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Pictographs

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29 January 2021   

Reading time: 3 mins 


Brief History

When human civilizations were evolving, humans started writing with pictures!
In Fact, some early human scripts were pictorial in nature. Pictographs too are based on the same principle of conveying information or data in picture form.

Today, pictograms are used in all kinds of environments, from road signs to laundry instructions, educational graphics, and modern technology.

Pictograms were used worldwide from 9,000 BC and became popular around 4,000 years later when they began to develop into logographic writing systems. But the first pictorial signs appeared in 30,000 BC, in the form of cave paintings.

                                                                                                 Human scripts

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What are Pictographs?

Pictographs are an easy and simple way to enable a reader to understand the data through pictures. Wherein, each image or picture represents a certain amount or number of things.


Why Pictographs are used?

Pictures and images get easily registered in human memory as they make more impact than the texts. It also conveys information in an easy and very simple way as compared to texts. Images are understandable by anyone who does not even know to read and write.
That is why we also see the usage of images or pictures in a lot of places where an idea or information is conveyed better by the images rather than the texts.

Examples 

 

 

(i) Danger signs in high voltage areas.
(ii) Traffic signs
(iii) Images on carton boxes convey that the item is fragile and handle with care.                       


How pictures or images are used in mathematics for Data Handling?

Pictographs in mathematics come under the topic of Data Handling. 
When we have a lot of data of different types that need to be compared, it is then when we use images or pictures.
So basically an image is chosen which represents a certain number of items. By using this image we can represent any item having any amount of quantity quite easily.
The examples of the same you will find in the example questions.


How to read and interpret Pictographs?

There are some simple and basic steps that we need to follow in order to understand Pictographs and answer questions based on them.

So let’s understand those steps
Step 1: Identify the image/picture being used to represent data.

Step 2: Figure out how much quantity or what number does that one image represents.

Step 3: Based on the above two observations, solve for what has been asked in the question.

Examples

 

 

Now, let's have a look at some examples to get a better insight into the whole concept of Pictographs!

1. The pictograph shows Priya's collection of different items. Study the graph and answer the following questions.

                                                                                                  Stamps

How many more cards than dolls does she have?

(A) \(14 \)        (B) \(36\)         (C) \(28\)         (D) \(24\)

Solution:

Firstly, we see that the image used to represent data is a Star.
Then we identify that \(\begin{align}1☆= 7\end{align}\) items.
Now, the question is asking about cards and dolls.
So we spot that there are 6☆ against cards and  \( 4☆\) against dolls.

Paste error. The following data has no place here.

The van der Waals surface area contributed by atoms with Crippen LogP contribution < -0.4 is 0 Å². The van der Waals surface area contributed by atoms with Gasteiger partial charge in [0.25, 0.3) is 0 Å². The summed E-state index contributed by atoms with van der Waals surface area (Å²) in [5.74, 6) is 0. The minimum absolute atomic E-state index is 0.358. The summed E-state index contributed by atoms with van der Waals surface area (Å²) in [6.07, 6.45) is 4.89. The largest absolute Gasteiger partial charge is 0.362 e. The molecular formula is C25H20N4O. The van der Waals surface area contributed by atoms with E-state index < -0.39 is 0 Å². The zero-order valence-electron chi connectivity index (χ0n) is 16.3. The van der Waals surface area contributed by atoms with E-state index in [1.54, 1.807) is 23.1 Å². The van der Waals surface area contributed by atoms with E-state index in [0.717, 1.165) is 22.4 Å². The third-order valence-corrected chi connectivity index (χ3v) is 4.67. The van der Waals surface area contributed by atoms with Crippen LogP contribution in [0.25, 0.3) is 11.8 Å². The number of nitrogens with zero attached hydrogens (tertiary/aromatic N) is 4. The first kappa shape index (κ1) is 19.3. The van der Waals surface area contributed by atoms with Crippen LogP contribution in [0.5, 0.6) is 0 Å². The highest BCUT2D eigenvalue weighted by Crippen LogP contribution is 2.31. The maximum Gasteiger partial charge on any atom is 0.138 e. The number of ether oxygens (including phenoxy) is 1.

∴ Cards\(\begin{align}&= {\rm{ }}7 + 7 + 7 + 7 + 7 + 7\,\text{or}\,7 \times 6\\&= {\rm{ }}42\end{align}\)
Dolls \(\begin{align} &= {\rm{ }}7 + 7 + 7 + 7\,\text{or}\,7 \times 6\\ &= {\rm{ }}28\end{align}\)
Cards - Dolls \(\begin{align}= 42 - 28 = 14\end{align}\)
∴ Option A


Practice Questions

Now here are some interesting questions that you can work on based on what we learnt in Pictographs!

1. The pictograph below shows the details of a token exchange counter at a funfair. Children play games, win tokens and exchange them for toys. Study the graph and answer the following questions.

                                                                                                   Pictographs

Mohit won \(10\) tokens at the funfair. How many more tokens is needed by him to exchange for a toy robot?

(A) \(3\)         (B) \(1\)         (C) \(4 \)        (D) \(2\)

2. How many fewer cheese pizzas than mushroom pizzas are ordered?

                                                                         Pictographs

 (A) \(4 \)             (B) \(3\)             (C) \(2\)             (D) \(1\)

3. How many Zebras, Giraffes, and Lions are there in the zoo?

                                                                           Pictographs

(A) \(14 \)            (B) \(20\)             (C) \(70\)         (D) \(140\)

4. How many more packs of biscuits than popcorn were sold in the month of January?

                                                                         pictographs

(A) \(4\)         (B) \(200\)         (C) \(400\)         (D) \(800\)


Answers

1. Option C
2. Option A
3. Option C
4. Option D

Credits:
[1]: https://www.britannica.com/topic/hieroglyph


Conclusion

Pictograms are a great addition to an infographic with lots of numbers or text. They are ideal for statistical infographics because they can give a snapshot of quantity and volume in a visually attractive way.


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Frequently Asked Questions (FAQs) on Pictograph

How to make a pictograph?

The first step is obviously to collect the data for the category you want to represent. Then choose a symbol or image that accurately represents your data and assign a key. The last step is to draw your pictogram.

What is a pictograph in maths?

A pictogram is a way of displaying data through images. Each image represents a number of things.


External References


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